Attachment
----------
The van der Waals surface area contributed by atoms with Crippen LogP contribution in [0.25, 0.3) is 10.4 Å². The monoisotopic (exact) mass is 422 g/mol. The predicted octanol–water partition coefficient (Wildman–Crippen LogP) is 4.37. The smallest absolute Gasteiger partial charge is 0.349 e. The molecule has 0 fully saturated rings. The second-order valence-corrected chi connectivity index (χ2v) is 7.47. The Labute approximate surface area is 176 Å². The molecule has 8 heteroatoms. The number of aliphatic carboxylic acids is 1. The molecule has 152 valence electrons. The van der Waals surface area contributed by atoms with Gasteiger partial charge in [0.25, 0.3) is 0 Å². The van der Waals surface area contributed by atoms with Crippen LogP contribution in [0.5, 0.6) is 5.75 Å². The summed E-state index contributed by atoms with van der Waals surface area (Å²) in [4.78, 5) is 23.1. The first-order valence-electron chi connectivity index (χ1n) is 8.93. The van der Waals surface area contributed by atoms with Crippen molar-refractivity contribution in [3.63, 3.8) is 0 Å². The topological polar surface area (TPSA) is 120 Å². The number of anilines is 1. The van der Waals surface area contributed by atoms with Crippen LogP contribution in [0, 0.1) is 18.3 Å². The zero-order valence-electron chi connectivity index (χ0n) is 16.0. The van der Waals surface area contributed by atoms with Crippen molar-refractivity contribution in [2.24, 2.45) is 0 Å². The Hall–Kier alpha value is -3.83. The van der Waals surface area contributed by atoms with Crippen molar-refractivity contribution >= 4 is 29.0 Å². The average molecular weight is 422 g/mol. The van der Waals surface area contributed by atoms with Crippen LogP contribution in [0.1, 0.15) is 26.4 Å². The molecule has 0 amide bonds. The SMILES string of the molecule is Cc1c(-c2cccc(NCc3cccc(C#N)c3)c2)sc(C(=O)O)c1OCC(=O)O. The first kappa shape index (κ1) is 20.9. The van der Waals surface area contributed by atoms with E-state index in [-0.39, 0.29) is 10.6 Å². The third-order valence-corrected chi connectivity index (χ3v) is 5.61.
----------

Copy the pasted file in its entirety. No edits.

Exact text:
The van der Waals surface area contributed by atoms with Crippen LogP contribution in [0.25, 0.3) is 10.4 Å². The monoisotopic (exact) mass is 422 g/mol. The predicted octanol–water partition coefficient (Wildman–Crippen LogP) is 4.37. The smallest absolute Gasteiger partial charge is 0.349 e. The molecule has 0 fully saturated rings. The second-order valence-corrected chi connectivity index (χ2v) is 7.47. The Labute approximate surface area is 176 Å². The molecule has 8 heteroatoms. The number of aliphatic carboxylic acids is 1. The molecule has 152 valence electrons. The van der Waals surface area contributed by atoms with Gasteiger partial charge in [0.25, 0.3) is 0 Å². The van der Waals surface area contributed by atoms with Crippen LogP contribution in [0.5, 0.6) is 5.75 Å². The summed E-state index contributed by atoms with van der Waals surface area (Å²) in [4.78, 5) is 23.1. The first-order valence-electron chi connectivity index (χ1n) is 8.93. The van der Waals surface area contributed by atoms with Crippen molar-refractivity contribution in [3.63, 3.8) is 0 Å². The topological polar surface area (TPSA) is 120 Å². The number of anilines is 1. The van der Waals surface area contributed by atoms with Crippen LogP contribution in [0, 0.1) is 18.3 Å². The zero-order valence-electron chi connectivity index (χ0n) is 16.0. The van der Waals surface area contributed by atoms with Crippen molar-refractivity contribution in [2.24, 2.45) is 0 Å². The Hall–Kier alpha value is -3.83. The van der Waals surface area contributed by atoms with Crippen molar-refractivity contribution >= 4 is 29.0 Å². The average molecular weight is 422 g/mol. The van der Waals surface area contributed by atoms with Crippen LogP contribution in [0.1, 0.15) is 26.4 Å². The molecule has 0 amide bonds. The SMILES string of the molecule is Cc1c(-c2cccc(NCc3cccc(C#N)c3)c2)sc(C(=O)O)c1OCC(=O)O. The first kappa shape index (κ1) is 20.9. The van der Waals surface area contributed by atoms with E-state index in [-0.39, 0.29) is 10.6 Å². The third-order valence-corrected chi connectivity index (χ3v) is 5.61.